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  1. 1. 1 Foundations of Organization Lecture 3: Division of knowledge and coordination Jacob Lyngsie Strategic Organization Design Unit www.sod-research.com www.facebook.com/sodresearch My slides are uploaded after class. However, all slides are numbered to enable easy notation
  2. 2. 2 Lecturer Jacob Lyngsie § Econ (and law) perspective § Quantitative analysis § Abstract and very “simple” examples § (Tries to be humorous) 2
  3. 3. 3 Contact details Jacob Lyngsie: Professor, Department of Business & Management E-mail: jaly@sam.sdu.dk Office hours: By appointment 3
  4. 4. 4 3 Re-cap • the division of labor has powerful consequences • generates gains from specialization (through learning by doing) • requires coordination • how you divide labor (tasks) has an impact on what people will learn and become specialists in • the division of labor, and economies of specialization, are important drivers of the structure of organizations • there are different types of coordination mechanisms • there are different organizational configurations that rely mainly on one of the coordination mechanisms Type of interdependence Coordination mechanism Pooled interdependence Standardization Sequential interdependence Planning Reciprocal interdependence Mutual adjustment
  5. 5. 5 Twins getting a round (how to remember comp. adv)
  6. 6. 6 Only two types of problems
  7. 7. 7 4 Specialization and coordination Division of labor Specialization, learning by doing Differentiated roles (experts), high level of capabilities Interdependence Coordination mechanisms required
  8. 8. 8 5 Division of labor and division of knowledge § The division of labor creates a division of knowledge (dynamic aspect) § People develop into specialists, with distinct competences, skills, and knowledge § “Although knowledge can be learned more effectively in specialized fashion, its use to achieve high living standards requires that a specialist somehow use the knowledge of other specialists.” § “Economic organization, including the firm, must reflect the fact that knowledge is costly to produce, maintain, and use.” (Demsetz, 1988, p. 157)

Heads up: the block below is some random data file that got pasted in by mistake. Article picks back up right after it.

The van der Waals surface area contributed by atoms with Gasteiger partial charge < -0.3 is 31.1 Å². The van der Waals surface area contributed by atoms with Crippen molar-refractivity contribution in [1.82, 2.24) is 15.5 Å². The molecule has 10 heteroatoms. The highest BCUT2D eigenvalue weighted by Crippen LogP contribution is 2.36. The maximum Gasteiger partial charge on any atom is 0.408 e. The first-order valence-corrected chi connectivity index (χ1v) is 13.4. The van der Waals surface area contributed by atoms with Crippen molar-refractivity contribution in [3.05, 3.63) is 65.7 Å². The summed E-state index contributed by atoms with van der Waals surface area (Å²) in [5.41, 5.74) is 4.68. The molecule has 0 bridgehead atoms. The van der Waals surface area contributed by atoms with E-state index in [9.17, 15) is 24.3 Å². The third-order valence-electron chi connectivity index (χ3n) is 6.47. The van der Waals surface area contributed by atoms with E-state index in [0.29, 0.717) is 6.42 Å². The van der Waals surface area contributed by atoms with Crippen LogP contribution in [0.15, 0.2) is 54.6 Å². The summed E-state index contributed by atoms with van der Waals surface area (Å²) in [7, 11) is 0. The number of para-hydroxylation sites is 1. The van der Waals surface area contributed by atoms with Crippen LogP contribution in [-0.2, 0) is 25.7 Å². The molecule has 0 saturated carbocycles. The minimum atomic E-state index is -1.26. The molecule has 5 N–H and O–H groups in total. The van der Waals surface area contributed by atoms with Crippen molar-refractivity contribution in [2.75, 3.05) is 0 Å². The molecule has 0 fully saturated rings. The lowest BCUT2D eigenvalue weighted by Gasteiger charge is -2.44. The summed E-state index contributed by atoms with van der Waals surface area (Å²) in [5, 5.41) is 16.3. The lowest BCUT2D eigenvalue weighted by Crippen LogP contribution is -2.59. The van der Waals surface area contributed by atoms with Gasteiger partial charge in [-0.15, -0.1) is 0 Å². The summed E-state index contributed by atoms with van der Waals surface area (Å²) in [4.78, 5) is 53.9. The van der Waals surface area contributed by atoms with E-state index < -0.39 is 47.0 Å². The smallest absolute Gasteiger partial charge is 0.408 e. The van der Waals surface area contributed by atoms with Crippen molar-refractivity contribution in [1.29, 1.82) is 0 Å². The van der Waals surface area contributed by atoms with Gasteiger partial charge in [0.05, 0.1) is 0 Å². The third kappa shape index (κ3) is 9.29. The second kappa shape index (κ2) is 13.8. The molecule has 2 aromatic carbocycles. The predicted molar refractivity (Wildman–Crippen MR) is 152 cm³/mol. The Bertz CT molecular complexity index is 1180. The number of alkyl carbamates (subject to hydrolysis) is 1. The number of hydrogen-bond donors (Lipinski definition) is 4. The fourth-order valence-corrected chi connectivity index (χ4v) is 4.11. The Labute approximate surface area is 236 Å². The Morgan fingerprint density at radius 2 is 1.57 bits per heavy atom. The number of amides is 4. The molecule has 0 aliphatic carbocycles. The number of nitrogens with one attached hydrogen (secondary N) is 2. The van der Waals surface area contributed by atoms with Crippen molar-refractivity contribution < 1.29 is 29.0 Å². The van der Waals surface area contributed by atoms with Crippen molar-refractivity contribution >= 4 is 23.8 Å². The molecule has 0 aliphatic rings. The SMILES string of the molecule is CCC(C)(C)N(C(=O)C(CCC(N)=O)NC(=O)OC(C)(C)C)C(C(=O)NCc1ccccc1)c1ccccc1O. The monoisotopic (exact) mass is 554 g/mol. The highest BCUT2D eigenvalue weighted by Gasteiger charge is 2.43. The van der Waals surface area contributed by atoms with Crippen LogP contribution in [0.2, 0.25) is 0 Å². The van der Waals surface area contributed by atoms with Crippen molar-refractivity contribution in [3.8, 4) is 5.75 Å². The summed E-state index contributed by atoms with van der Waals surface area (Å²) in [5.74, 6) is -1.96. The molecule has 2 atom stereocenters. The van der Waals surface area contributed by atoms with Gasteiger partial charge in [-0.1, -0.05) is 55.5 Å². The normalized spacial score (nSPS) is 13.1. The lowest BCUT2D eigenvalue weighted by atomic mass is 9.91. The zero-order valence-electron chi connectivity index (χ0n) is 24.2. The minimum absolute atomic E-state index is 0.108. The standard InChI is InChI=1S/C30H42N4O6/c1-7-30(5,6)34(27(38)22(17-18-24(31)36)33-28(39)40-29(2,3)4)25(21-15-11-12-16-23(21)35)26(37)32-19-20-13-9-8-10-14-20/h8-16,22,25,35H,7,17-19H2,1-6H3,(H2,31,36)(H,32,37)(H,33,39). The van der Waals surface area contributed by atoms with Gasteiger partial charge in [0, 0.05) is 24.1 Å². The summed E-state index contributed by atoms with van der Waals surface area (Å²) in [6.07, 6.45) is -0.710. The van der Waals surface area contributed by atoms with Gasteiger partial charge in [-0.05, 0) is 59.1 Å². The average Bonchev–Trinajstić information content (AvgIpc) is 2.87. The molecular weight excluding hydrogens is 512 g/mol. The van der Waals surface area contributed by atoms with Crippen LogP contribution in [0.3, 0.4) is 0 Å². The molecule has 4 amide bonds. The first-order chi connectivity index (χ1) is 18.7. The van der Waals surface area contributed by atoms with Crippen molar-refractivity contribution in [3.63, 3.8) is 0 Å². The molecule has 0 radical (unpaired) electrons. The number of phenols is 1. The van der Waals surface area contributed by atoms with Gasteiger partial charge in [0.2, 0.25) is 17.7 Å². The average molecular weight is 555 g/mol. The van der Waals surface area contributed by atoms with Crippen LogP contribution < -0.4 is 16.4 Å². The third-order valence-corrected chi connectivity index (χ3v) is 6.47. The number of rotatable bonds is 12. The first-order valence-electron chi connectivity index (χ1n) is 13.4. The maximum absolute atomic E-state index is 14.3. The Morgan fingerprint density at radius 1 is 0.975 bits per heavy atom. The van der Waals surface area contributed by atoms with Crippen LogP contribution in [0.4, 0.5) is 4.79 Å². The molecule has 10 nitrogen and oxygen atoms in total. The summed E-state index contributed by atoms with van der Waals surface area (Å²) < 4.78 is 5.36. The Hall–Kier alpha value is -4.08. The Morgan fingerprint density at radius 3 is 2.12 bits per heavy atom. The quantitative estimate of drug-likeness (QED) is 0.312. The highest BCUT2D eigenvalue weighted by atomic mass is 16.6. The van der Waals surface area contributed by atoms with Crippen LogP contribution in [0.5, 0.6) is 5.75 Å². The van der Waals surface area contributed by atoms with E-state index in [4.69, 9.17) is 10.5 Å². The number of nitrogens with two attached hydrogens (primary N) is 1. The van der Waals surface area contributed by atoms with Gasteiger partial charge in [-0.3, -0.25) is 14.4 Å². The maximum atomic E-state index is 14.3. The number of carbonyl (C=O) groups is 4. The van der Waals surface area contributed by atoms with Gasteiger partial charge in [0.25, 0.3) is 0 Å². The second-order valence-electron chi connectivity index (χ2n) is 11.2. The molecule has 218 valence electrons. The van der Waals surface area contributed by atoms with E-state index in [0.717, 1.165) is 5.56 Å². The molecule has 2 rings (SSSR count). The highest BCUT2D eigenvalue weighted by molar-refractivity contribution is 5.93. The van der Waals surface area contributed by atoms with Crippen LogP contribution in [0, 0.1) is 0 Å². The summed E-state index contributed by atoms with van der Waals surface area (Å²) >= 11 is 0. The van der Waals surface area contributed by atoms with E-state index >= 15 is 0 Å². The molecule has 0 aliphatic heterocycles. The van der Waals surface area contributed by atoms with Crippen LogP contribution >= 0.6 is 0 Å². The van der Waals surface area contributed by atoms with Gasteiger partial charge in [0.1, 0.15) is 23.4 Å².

9. 9. 9 7 The transferability of knowledge § There is a long-standing distinction in the philosophy of science between knowing how and knowing about: - Explicit knowledge may be easily transferred by language - Implicit knowledge (tacit knowledge) can not be communicated by language § Knowledge can be ranked from fully explicit to fully implicit § Most useful knowledge is partially tacit
  10. 10. 10 Implicit knowledge • Similar problems arise in product markets: • Experience goods – goods where it is difficult to observe quality in advance, but these characteristics can be ascertained upon consumption. • Credence goods -- goods for which it is difficult for consumers to ascertain the quality even after they have consumed them. 1 Implicit knowledge
  11. 11. 11 MARKETS FOR EXPERIENCE GOODS • There is no legal enforcement. • Consumers don’t know product quality ex ante (but know everything else). • Goods are either high or low quality. • More costly to produce high quality than low quality. • Consumers can communicate at zero cost. • Firms have identical technology. • Markets are competitive. • Timing: Firms choose quality Consumers trade with a firm Consumers observe quality and communicate t1 t2 t3 Markets for experience goods
  12. 12. 12 X0 X1 MC High quality MC Low quality AC High quality AC Low quality P0 P1 Can (X1, P1) be sustained as a Nash?
  13. 13. 13 X0 X1 MC High quality MC Low quality AC High quality AC Low quality P0 P1 X3 No … Producing Hig quality = zero profit Any firm will gain from posing as a high quality in the first period—but offer low quality.
  14. 14. 14 8 Common and specific knowledge § Common knowledge (e.g. languages, mathematics) as a low-cost method to transfer (explicit) knowledge § Common knowledge allows for greater specialization and a deeper division of knowledge § Specific knowledge as the “knowledge of the particular circumstances of time and place” – often implicit § The problem of knowledge aggregation: Aggregating knowledge allows to transfer more general knowledge at the expense of specific knowledge.
  15. 15. 15 9 Value creation, value appropriation, and knowledge § “Knowledge does not directly convert to utility or living standards” – it must be put to use to derive and appropriate value § However, there is a fundamental problem with (explicit) knowledge - (Explicit) knowledge is a public good (Arrow, 1962): There is no rivalry in consuming knowledge and it is hard to exclude others, hence value appropriation is an issue - Knowledge often suffers from the information paradox (Arrow, 1971): a buyer only learns about the value when the information is revealed